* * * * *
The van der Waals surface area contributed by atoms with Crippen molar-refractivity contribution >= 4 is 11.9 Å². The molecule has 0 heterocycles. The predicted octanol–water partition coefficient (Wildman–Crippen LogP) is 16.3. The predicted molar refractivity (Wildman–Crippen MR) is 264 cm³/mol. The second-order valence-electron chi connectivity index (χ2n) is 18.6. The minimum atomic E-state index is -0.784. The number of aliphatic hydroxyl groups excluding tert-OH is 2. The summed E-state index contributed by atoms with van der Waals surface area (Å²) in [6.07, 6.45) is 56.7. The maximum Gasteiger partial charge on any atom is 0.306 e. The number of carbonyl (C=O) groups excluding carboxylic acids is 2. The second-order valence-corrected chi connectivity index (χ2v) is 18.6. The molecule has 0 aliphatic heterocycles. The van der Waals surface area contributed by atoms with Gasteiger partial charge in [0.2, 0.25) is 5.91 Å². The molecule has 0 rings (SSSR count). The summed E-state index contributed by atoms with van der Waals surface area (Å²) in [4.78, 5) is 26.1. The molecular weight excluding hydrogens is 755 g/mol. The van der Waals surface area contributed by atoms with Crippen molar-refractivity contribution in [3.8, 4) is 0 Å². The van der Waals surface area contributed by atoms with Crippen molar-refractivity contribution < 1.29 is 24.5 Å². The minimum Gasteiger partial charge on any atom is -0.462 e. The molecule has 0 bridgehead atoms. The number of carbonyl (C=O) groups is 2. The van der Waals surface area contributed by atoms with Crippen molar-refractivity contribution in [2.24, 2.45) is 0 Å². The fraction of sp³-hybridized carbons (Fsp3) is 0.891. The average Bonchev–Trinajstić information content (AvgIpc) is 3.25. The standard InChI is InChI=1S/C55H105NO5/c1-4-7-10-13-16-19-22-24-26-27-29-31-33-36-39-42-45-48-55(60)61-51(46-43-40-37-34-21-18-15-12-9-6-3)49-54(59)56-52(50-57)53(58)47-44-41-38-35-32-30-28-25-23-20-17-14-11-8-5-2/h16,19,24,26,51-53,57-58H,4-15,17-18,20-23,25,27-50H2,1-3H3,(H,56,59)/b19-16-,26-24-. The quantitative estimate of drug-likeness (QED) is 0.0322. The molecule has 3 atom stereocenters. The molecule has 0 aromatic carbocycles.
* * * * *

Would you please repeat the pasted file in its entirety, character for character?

The van der Waals surface area contributed by atoms with Crippen molar-refractivity contribution >= 4 is 11.9 Å². The molecule has 0 heterocycles. The predicted octanol–water partition coefficient (Wildman–Crippen LogP) is 16.3. The predicted molar refractivity (Wildman–Crippen MR) is 264 cm³/mol. The second-order valence-electron chi connectivity index (χ2n) is 18.6. The minimum atomic E-state index is -0.784. The number of aliphatic hydroxyl groups excluding tert-OH is 2. The summed E-state index contributed by atoms with van der Waals surface area (Å²) in [6.07, 6.45) is 56.7. The maximum Gasteiger partial charge on any atom is 0.306 e. The number of carbonyl (C=O) groups excluding carboxylic acids is 2. The second-order valence-corrected chi connectivity index (χ2v) is 18.6. The molecule has 0 aliphatic heterocycles. The van der Waals surface area contributed by atoms with Gasteiger partial charge in [0.2, 0.25) is 5.91 Å². The molecule has 0 rings (SSSR count). The summed E-state index contributed by atoms with van der Waals surface area (Å²) in [4.78, 5) is 26.1. The molecular weight excluding hydrogens is 755 g/mol. The van der Waals surface area contributed by atoms with Crippen molar-refractivity contribution in [3.8, 4) is 0 Å². The van der Waals surface area contributed by atoms with Crippen molar-refractivity contribution < 1.29 is 24.5 Å². The minimum Gasteiger partial charge on any atom is -0.462 e. The molecule has 0 bridgehead atoms. The number of carbonyl (C=O) groups is 2. The van der Waals surface area contributed by atoms with Crippen molar-refractivity contribution in [2.24, 2.45) is 0 Å². The fraction of sp³-hybridized carbons (Fsp3) is 0.891. The average Bonchev–Trinajstić information content (AvgIpc) is 3.25. The standard InChI is InChI=1S/C55H105NO5/c1-4-7-10-13-16-19-22-24-26-27-29-31-33-36-39-42-45-48-55(60)61-51(46-43-40-37-34-21-18-15-12-9-6-3)49-54(59)56-52(50-57)53(58)47-44-41-38-35-32-30-28-25-23-20-17-14-11-8-5-2/h16,19,24,26,51-53,57-58H,4-15,17-18,20-23,25,27-50H2,1-3H3,(H,56,59)/b19-16-,26-24-. The quantitative estimate of drug-likeness (QED) is 0.0322. The molecule has 3 atom stereocenters. The molecule has 0 aromatic carbocycles.